The Franchise Association of South Africa’s (FASA) Awards for Excellence in Franchising which celebrates the success of the country’ franchisors and franchisees, were held last week.
The night’s big winner was OBC Chicken & Meat who won the Franchisor of the Year award for the second year running. With over 60 franchised stores countrywide, the brand enjoys a strong brand presence.
The Franchisee of the Year award went to Madelein van Staden of Placecol Skin Care Clinic, Elardus Park, Pretoria.
Other awards included The Newcomer Franchisor of the Year category which went to Burger Bistro and which has since its launch in 2012, grown to four outlets employing a total of 55 people; with an average growth in turnover of 20% per franchised outlet for the past 12 months.
The Leading Developer of Emerging Entrepreneurs category was developed by FASA to encourage growth in BEE franchisors and franchisees. The winner of this catergory was Hot Dog Cafe. Sorbet walked away with the Job Creator of the Year award. The franchise brand has over 150 stores across South Africa and employs close to 1 500 skilled and experienced therapists, hair stylists and nail technicians
Alcohol and coffee sales continue to grow despite tough times
The latest data from Statistics SA shows that total income from the food and beverage sector increased 3.4% year on year in February, to R3.2 billion.
The growth in the sector was led by a 9.4% rise in bar sales, while income from restaurants and coffee shops climbed 5.3%.
Restaurants and coffee shops in particular have benefited from a changing coffee culture. Large investments have been made by domestic and international companies trying to catch the artisan coffee wave before it peaks and crests.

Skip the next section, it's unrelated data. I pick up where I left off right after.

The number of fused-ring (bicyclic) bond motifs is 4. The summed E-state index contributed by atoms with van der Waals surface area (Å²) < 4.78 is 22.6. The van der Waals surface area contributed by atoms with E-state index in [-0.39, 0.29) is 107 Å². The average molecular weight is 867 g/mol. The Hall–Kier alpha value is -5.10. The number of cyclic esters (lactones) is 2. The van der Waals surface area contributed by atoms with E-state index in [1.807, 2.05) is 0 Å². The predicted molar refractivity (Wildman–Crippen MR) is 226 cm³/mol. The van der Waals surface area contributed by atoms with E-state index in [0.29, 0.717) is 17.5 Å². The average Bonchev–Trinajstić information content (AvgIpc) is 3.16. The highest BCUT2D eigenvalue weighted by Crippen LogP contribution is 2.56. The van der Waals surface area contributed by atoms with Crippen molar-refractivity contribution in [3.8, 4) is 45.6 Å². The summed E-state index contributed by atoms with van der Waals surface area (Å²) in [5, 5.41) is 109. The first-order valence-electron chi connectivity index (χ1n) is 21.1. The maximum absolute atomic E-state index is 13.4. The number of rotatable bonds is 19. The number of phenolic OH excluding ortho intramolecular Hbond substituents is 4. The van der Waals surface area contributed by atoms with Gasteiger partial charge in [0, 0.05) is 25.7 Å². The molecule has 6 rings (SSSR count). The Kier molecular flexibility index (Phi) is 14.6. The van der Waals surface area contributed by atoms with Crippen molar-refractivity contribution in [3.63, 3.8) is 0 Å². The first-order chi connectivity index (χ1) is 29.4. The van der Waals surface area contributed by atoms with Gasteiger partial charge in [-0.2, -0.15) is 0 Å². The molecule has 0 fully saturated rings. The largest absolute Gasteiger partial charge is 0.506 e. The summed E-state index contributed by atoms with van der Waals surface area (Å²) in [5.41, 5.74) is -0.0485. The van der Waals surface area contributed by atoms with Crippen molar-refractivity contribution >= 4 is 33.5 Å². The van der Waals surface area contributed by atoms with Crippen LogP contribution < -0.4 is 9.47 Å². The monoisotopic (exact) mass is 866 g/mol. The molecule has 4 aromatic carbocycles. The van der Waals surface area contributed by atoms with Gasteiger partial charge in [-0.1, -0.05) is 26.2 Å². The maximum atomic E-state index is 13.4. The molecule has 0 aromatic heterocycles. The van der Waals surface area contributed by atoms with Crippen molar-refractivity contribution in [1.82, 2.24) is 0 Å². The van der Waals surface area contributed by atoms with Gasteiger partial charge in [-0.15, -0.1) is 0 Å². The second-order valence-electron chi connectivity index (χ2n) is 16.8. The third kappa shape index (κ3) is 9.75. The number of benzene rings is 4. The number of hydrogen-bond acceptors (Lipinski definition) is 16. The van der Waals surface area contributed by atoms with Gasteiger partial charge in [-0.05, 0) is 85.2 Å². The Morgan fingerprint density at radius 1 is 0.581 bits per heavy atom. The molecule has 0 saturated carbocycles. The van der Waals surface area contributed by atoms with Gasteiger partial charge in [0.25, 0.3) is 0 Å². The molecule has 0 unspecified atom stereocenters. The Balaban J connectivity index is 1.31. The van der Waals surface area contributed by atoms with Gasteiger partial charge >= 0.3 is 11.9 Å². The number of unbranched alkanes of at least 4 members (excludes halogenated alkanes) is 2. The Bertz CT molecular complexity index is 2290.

Yesterday, Taste Holdings will opened the first Starbucks store in SA at the Rosebank Mall.
Grand Parade Investments, having signed a franchise agreement with Nasdaq-listed Dunkin’ Brands, intends to open as many as 250 Dunkin’ Donuts and 70 Baskin Robbins stores this year. (Bizcommunity)
High food prices will not curb tourism growth
Rising food price inflation which is currently driving the increase in operating costs will not severely affect the tourism sector due to its continued resilience and increasing foreign arrivals boosted by the weak Rand.
The latest figures from the TBCSA Tourism Business Index (TBI) revealed that the sector performed steadily in the first quarter of the year regardless of tough business conditions.
Charnel Kara, Tourism Specialist at FNB Business, says the recent drought which has led to a surge in food prices, coupled with broader economic challenges are placing strain on the bottom line of many tourism operators. The situation is further exacerbated by a drop in domestic tourism activities and high operating costs, driven by factors such as increasing electricity tariffs and high labour costs.
“Despite the current challenges, the travel and tourism sector is still showing strong performance, especially in accommodation occupancy rates which are being driven by foreign and regional arrivals,” says Kara.
Although the industry is experiencing a slowdown in domestic activities due to tough economic conditions forcing consumers to cut back on spending and luxuries, high food costs will not be a negative factor for foreign visitors due to the weakness of the Rand against major international currencies.